Below it is a yet unnamed lake with an equally unnamed port town to its right side where the player character of my story’s game world will have to take on bird Napoleon in a thinly veiled allegory to the Battle of Waterloo.

Spoilers, I guess. If you know historical stuff.

The walled city to the right of that lake is the capital of the Bresegon Empire, where the lordly prince character hails from. Just above it is the ruins of an older nation’s capital.

Essentially the ruins of Rome beside the now prospering Byzantine Empire.

All of those ruins to the leftmost side of the region being the desolate remains of the Holy Roman Empire’s holdings.

Those are some of my world’s major locations, as far as I’ve planned things out up to this point. With all of the plot beats generally worked out for my story, I’m especially excited to start using a bunch of them now that I have a spatial awareness of how everything fits together.

Hope you’re interested in seeing some more cool little behind-the-scenes details on my writing like this from here on out.

Now that I’m getting into the book, I’m sure I’ll have a lot more to share.


Featured Image courtesy of Cornelis Danckerts via Wikimedia Commons

November 7, 2017 Article Published

Don’t know what it is exactly about this semester that has led to me posting about all these fairly important things I’ve been working on later than I should… But in this case it’s probably safe to assume my statistics exam had something to do with it.

Anyway, that’s not important. What is important is the fact that I wrote another article the other day, an article on a pretty significant topic in fact:

CSUF’s president Mildred Garcia took a new job and announced she would be leaving her current position in January.

That’s right, even though Milo Yiannopoulos’ visit was our big thing for the semester, life certainly hasn’t slowed down all that much since he came. The departure of the campus’ head official after nearly six years would certainly qualify as big news too, I’d say.

As soon as we heard about Garcia leaving to take a job as the president of the American Association of State Colleges and Universities, we immediately hit up Strategic Communications to see if we could sit down with her and talk about it. Much to our surprise, she was available to do so despite things obviously being busy thanks to her announcement, and that afternoon I went up to the top floor of College Park to do an interview with her and Chief Communications Officer Jeffrey Cook alongside my EIC Zack, our photo editor Katie and our multimedia editor Mia.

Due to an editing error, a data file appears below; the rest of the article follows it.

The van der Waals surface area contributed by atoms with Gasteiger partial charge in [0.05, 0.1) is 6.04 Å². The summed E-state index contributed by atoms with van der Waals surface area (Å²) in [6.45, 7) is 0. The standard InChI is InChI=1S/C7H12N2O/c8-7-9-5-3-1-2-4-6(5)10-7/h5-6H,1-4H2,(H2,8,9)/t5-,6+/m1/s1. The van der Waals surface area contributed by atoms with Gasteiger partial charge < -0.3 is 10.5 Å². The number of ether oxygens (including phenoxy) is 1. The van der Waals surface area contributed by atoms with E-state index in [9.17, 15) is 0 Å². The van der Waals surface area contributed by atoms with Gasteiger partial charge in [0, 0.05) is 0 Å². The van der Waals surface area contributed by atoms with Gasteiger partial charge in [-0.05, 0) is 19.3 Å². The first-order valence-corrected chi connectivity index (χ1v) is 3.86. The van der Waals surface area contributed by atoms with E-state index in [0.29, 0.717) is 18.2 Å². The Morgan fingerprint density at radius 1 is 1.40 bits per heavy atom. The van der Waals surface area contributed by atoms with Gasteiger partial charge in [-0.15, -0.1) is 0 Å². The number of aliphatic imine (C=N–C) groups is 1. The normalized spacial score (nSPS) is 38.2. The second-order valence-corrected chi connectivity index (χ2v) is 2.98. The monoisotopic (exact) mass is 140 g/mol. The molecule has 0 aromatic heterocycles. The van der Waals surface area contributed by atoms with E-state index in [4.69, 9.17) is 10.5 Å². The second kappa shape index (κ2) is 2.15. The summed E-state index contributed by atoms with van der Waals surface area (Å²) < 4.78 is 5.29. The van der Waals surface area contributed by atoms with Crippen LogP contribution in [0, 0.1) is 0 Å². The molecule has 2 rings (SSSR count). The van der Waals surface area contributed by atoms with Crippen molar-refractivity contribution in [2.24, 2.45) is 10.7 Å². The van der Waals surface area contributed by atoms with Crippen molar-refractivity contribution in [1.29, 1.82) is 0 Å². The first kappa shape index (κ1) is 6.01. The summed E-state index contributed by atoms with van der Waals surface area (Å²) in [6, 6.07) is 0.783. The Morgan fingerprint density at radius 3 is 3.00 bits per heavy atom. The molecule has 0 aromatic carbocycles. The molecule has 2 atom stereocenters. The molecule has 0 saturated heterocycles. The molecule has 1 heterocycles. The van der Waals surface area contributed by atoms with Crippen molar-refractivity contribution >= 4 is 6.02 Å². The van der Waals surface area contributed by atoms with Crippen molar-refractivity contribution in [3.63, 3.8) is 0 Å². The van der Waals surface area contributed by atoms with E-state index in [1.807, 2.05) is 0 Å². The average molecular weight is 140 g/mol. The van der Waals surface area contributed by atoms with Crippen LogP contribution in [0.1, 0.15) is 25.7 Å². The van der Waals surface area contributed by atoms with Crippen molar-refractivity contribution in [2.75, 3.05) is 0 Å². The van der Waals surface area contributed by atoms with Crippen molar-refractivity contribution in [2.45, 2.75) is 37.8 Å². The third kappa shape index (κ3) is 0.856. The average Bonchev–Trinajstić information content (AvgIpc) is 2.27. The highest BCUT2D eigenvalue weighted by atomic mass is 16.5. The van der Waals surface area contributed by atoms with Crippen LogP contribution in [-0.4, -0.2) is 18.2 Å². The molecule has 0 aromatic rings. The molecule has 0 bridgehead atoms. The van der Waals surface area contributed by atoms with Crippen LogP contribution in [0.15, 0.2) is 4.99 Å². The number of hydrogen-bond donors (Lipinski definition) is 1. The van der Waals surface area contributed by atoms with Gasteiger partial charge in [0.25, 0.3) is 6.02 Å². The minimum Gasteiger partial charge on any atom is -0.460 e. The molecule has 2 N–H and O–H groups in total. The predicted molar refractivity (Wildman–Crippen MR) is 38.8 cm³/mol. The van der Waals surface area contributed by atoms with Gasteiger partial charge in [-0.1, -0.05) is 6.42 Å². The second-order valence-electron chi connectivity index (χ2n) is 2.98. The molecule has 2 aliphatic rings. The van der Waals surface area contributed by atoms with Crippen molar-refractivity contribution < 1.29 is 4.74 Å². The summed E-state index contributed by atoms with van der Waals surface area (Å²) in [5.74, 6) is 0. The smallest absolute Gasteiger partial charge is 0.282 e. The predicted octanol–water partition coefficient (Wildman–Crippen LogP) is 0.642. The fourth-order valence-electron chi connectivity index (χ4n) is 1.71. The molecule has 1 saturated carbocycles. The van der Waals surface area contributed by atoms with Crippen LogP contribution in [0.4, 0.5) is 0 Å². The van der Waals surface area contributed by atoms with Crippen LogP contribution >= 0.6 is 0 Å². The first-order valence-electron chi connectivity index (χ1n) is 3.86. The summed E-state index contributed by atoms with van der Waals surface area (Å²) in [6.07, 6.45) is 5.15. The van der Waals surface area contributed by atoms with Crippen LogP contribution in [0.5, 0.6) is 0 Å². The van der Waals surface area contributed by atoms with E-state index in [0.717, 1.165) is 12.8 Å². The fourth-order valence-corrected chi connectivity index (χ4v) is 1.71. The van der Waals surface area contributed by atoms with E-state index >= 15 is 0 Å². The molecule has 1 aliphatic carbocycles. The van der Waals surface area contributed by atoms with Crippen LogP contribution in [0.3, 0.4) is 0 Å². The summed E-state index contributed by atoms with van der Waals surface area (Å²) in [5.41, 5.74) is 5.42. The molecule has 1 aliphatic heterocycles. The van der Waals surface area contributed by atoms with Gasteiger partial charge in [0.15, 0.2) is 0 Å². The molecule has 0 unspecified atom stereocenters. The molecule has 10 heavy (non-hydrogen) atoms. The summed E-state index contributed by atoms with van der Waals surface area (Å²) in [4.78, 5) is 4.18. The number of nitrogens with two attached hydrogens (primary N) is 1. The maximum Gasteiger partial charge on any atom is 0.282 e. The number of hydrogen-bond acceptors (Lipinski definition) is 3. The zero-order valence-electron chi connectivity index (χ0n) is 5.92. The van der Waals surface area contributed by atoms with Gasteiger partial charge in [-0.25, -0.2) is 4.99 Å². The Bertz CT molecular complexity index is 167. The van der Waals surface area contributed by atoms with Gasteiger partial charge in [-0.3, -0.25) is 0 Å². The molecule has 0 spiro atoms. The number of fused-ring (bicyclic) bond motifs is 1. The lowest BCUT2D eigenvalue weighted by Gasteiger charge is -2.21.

From there the story is pretty straight forward. Went back down to the newsroom, transcribed everything and wrote an article outlining why she’s leaving, what she’s going to be doing now and how the end of the semester is going to be affected by her departure. That includes the overall search for a new president that will begin after CSU Chancellor Timothy P. White comes to campus to gauge the community (date to be determined) and the planning and implementation of a new University Strategic Plan.

Plus whatever else is being planned for CSUF’s 60th anniversary, of course.

I’m likely going to be following up on this article for some more general deep coverage on the abundance of president searches in the CSU system. Or at least that’s my current plan if I can get it while working through all of my classes, but until that comes you can check out my article here.

It even includes the multimedia piece put together by Mia, though I’ll admit It’s a little cringe-y hearing me acknowledge Garcia as she talks. Not very used to doing video interviews still, it seems. If videos aren’t really your thing, just seeing Katie’s photo of Garcia looking bittersweet about the decision is an incredibly powerful image.

You can also check out my full archive of work for the Daily Titan over on the right!